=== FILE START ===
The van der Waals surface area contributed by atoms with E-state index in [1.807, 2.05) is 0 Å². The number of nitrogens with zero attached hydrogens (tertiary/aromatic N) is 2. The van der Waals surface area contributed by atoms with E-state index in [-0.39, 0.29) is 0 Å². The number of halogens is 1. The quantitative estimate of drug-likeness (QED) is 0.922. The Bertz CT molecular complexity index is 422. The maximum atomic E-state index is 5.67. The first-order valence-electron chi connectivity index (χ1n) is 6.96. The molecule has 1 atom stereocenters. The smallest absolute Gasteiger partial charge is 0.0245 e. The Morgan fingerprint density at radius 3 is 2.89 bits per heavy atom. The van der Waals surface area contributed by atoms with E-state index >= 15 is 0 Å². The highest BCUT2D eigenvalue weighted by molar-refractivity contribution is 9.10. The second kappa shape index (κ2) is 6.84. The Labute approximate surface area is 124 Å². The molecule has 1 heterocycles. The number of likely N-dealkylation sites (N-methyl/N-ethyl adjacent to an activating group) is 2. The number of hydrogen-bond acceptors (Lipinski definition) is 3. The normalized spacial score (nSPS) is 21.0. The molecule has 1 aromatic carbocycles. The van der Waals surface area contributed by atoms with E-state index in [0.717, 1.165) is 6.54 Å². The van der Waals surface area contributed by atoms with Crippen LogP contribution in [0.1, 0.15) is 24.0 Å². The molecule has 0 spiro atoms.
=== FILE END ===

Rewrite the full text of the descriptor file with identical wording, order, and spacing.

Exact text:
The van der Waals surface area contributed by atoms with E-state index in [1.807, 2.05) is 0 Å². The number of nitrogens with zero attached hydrogens (tertiary/aromatic N) is 2. The van der Waals surface area contributed by atoms with E-state index in [-0.39, 0.29) is 0 Å². The number of halogens is 1. The quantitative estimate of drug-likeness (QED) is 0.922. The Bertz CT molecular complexity index is 422. The maximum atomic E-state index is 5.67. The first-order valence-electron chi connectivity index (χ1n) is 6.96. The molecule has 1 atom stereocenters. The smallest absolute Gasteiger partial charge is 0.0245 e. The Morgan fingerprint density at radius 3 is 2.89 bits per heavy atom. The van der Waals surface area contributed by atoms with E-state index >= 15 is 0 Å². The highest BCUT2D eigenvalue weighted by molar-refractivity contribution is 9.10. The second kappa shape index (κ2) is 6.84. The Labute approximate surface area is 124 Å². The molecule has 1 heterocycles. The number of likely N-dealkylation sites (N-methyl/N-ethyl adjacent to an activating group) is 2. The number of hydrogen-bond acceptors (Lipinski definition) is 3. The normalized spacial score (nSPS) is 21.0. The molecule has 1 aromatic carbocycles. The van der Waals surface area contributed by atoms with E-state index in [0.717, 1.165) is 6.54 Å². The van der Waals surface area contributed by atoms with Crippen LogP contribution in [0.1, 0.15) is 24.0 Å². The molecule has 0 spiro atoms.